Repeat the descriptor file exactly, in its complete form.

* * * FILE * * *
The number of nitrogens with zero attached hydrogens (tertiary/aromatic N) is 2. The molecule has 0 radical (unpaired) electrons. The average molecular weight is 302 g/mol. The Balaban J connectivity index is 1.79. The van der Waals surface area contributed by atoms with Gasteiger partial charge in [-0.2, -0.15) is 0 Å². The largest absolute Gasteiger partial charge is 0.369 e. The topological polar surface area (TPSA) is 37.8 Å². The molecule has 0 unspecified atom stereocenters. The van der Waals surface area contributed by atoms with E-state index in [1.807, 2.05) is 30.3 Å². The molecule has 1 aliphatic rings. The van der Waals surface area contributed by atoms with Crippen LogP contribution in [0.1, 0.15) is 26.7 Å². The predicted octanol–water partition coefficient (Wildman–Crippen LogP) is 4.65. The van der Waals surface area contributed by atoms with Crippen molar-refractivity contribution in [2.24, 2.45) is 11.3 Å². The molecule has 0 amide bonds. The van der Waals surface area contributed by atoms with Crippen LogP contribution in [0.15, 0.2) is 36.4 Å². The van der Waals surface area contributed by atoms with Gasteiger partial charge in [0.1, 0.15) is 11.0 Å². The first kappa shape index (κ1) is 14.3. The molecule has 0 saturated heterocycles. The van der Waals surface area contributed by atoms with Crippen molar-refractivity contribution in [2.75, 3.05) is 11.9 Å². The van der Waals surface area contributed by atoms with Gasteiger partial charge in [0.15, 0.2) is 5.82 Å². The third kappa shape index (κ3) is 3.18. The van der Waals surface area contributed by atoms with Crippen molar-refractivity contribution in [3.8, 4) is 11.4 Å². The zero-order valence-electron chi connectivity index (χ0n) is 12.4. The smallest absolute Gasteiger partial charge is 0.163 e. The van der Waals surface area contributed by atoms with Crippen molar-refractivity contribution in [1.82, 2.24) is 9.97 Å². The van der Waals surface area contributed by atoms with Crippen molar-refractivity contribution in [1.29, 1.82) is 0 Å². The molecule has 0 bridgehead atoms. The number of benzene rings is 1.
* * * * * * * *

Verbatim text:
The number of nitrogens with zero attached hydrogens (tertiary/aromatic N) is 2. The molecule has 0 radical (unpaired) electrons. The average molecular weight is 302 g/mol. The Balaban J connectivity index is 1.79. The van der Waals surface area contributed by atoms with Gasteiger partial charge in [-0.2, -0.15) is 0 Å². The largest absolute Gasteiger partial charge is 0.369 e. The topological polar surface area (TPSA) is 37.8 Å². The molecule has 0 unspecified atom stereocenters. The van der Waals surface area contributed by atoms with E-state index in [1.807, 2.05) is 30.3 Å². The molecule has 1 aliphatic rings. The van der Waals surface area contributed by atoms with Crippen LogP contribution in [0.1, 0.15) is 26.7 Å². The predicted octanol–water partition coefficient (Wildman–Crippen LogP) is 4.65. The van der Waals surface area contributed by atoms with Crippen molar-refractivity contribution in [2.24, 2.45) is 11.3 Å². The molecule has 0 amide bonds. The van der Waals surface area contributed by atoms with Crippen LogP contribution in [0.15, 0.2) is 36.4 Å². The van der Waals surface area contributed by atoms with Gasteiger partial charge in [0.1, 0.15) is 11.0 Å². The first kappa shape index (κ1) is 14.3. The molecule has 0 saturated heterocycles. The van der Waals surface area contributed by atoms with Crippen molar-refractivity contribution in [2.75, 3.05) is 11.9 Å². The van der Waals surface area contributed by atoms with Gasteiger partial charge in [0.15, 0.2) is 5.82 Å². The third kappa shape index (κ3) is 3.18. The van der Waals surface area contributed by atoms with Crippen molar-refractivity contribution in [3.8, 4) is 11.4 Å². The zero-order valence-electron chi connectivity index (χ0n) is 12.4. The smallest absolute Gasteiger partial charge is 0.163 e. The van der Waals surface area contributed by atoms with Crippen molar-refractivity contribution in [1.82, 2.24) is 9.97 Å². The van der Waals surface area contributed by atoms with Crippen molar-refractivity contribution in [1.29, 1.82) is 0 Å². The molecule has 0 bridgehead atoms. The number of benzene rings is 1.